3rd sigh of relief

The last few months have been draining to say the least. Today I did a presentation that marks the last if the work I have to do this academic year. I’m reasonably confident that I’ve passed all my modules with good marks. With any luck I’ll be coming away with a first.

This year has been hard work. My award was planned in a way such that I took all the hard modules in semester one and their perquisites in two. It was a pretty steep of a learning curve. But while the modules I had this semester were definitely easier than those of the previous, it seems they were almost twice as time consuming, certainly toward the end.

I’ve come away this year with a good understanding of software engineering and OO principals. I’m actually starting to feel like a competent programmer, or at least that I could be someday. I’ve written two graphics engines, a physics engine, a game engine, an ant farm simulation, a concurrent run-way control system simulation, a banking system and project managed an FPS prototype, and I’ve produced all the reports and subsequent paperwork that goes with. Now that I’m totalling it all up its no wonder that I’ve been having such a hard time finding time for any other activities, like iOS apps. Between family life, school work and trying to find a placement I’ve just not had enough time to do much of anything else.
I’m quite proud if myself this year for managing to stay on top of the workload throughout. Doing so means I’ve spent hundreds of hours hidden away in some corner of the university trying to get through it all. At one point I got RSI so badly in one hand that I could hardly bare to move it, and it came at a hideously inconvenient time though so I had to just grit my teeth a bare it for a couple days until I could give it some proper rehabilitation. When the teachers asked me how I was getting in I proudly and smugly replied, “I’m doing just fine, everything is right on schedule.”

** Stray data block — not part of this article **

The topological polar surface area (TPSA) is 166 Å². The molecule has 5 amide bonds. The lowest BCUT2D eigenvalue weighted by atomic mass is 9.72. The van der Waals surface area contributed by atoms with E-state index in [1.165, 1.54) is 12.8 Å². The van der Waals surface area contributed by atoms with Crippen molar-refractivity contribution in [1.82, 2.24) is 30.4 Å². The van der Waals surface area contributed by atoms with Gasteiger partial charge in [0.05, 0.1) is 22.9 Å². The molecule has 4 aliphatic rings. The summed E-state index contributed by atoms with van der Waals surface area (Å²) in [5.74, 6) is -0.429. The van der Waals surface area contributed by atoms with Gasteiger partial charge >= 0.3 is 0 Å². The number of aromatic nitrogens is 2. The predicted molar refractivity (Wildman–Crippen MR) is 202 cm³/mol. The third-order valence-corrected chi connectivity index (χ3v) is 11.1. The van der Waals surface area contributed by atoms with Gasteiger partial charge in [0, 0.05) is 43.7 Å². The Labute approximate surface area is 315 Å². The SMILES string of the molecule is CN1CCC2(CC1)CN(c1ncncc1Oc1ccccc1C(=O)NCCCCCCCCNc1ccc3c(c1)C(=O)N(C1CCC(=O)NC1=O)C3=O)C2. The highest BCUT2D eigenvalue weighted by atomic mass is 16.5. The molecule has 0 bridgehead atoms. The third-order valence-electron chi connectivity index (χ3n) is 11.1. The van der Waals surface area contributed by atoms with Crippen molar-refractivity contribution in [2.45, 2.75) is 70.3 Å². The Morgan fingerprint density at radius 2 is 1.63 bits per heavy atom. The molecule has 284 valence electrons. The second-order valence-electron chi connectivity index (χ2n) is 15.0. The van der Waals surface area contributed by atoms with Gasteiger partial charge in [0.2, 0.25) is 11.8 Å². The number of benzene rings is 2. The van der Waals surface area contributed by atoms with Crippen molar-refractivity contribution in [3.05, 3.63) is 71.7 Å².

Despite my successful self management, I’m glad the year is over.
Unlike my fellow students I’ve not been much looking forward to the summer break. Summer for me had come to mean a time of boredom. Each year I’ve become better at managing my time with little projects but without the pressure of academic evaluation it’s somehow a little hollow. If I don’t get the work done, then I simply don’t get it done, there’s no real pressure. I setting the bar higher this summer with much more ambitious projects so I guess we’ll just have to see how it goes. It will be nice to get back to the more creative elements of software development. I am going to take a few days off though, I think I’ve earned it.
As this year comes to a close, I’m feeling hopeful for the future. I can see the end in sight and while I don’t want to ever leave university I am looking forward to reaping the rewards of all this work. It’s been difficult and frustrating and great.
What did I learn this year?
Don’t get rid of your work, any work. I handed in an assignment in which I’d removed several functions. These were functions that I’ve written up for testing or some other purpose and didn’t really belong in the final artefact. But I came to find out that they would have got me some extra marks.
If you have a some sort of special help you can get for an exam, in my case it was the use of a computer, use it. I had the use of a computer for my last exam because there was a lot of writing involved and I can type much faster and coherently than I can write by hand. Being able to use a computer means the not only did I finish the exam quite early and thus give myself plenty of time to review my answers, but my answers were legible and well written.
Find a way to keep on top of your work load. It just made everything so much easier and less stressful. When things went wrong I had plenty of time to fix them and when I discovered that I’d missed out and entire element of an assignment, I had plenty of time to handle it. Sure I was busy, but I turned in good, quality work that I can be proud of.
Beware RSI, take preventative measures wherever possible.
If you have glasses for close up work, wear them. You’ll find your eyes stop hurting.
 I’m looking forward to a bit if a rest.